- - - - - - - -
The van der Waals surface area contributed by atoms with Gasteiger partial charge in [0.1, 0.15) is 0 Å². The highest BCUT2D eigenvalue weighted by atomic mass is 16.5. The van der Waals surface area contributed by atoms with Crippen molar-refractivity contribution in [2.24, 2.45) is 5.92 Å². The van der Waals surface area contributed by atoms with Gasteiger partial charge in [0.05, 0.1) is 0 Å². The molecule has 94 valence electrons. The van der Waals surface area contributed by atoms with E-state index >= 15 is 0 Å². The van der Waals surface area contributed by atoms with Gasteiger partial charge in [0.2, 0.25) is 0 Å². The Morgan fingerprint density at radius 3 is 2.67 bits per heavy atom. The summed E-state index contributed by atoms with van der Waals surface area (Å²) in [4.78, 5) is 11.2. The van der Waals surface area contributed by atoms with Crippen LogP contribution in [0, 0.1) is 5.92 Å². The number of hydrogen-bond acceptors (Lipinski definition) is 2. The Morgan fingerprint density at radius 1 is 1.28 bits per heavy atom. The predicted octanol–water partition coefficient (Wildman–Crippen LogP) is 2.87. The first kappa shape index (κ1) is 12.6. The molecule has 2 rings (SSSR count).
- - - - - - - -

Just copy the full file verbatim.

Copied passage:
The van der Waals surface area contributed by atoms with Gasteiger partial charge in [0.1, 0.15) is 0 Å². The highest BCUT2D eigenvalue weighted by atomic mass is 16.5. The van der Waals surface area contributed by atoms with Crippen molar-refractivity contribution in [2.24, 2.45) is 5.92 Å². The van der Waals surface area contributed by atoms with Gasteiger partial charge in [0.05, 0.1) is 0 Å². The molecule has 94 valence electrons. The van der Waals surface area contributed by atoms with E-state index >= 15 is 0 Å². The van der Waals surface area contributed by atoms with Gasteiger partial charge in [0.2, 0.25) is 0 Å². The Morgan fingerprint density at radius 3 is 2.67 bits per heavy atom. The summed E-state index contributed by atoms with van der Waals surface area (Å²) in [4.78, 5) is 11.2. The van der Waals surface area contributed by atoms with Crippen LogP contribution in [0, 0.1) is 5.92 Å². The number of hydrogen-bond acceptors (Lipinski definition) is 2. The Morgan fingerprint density at radius 1 is 1.28 bits per heavy atom. The predicted octanol–water partition coefficient (Wildman–Crippen LogP) is 2.87. The first kappa shape index (κ1) is 12.6. The molecule has 2 rings (SSSR count).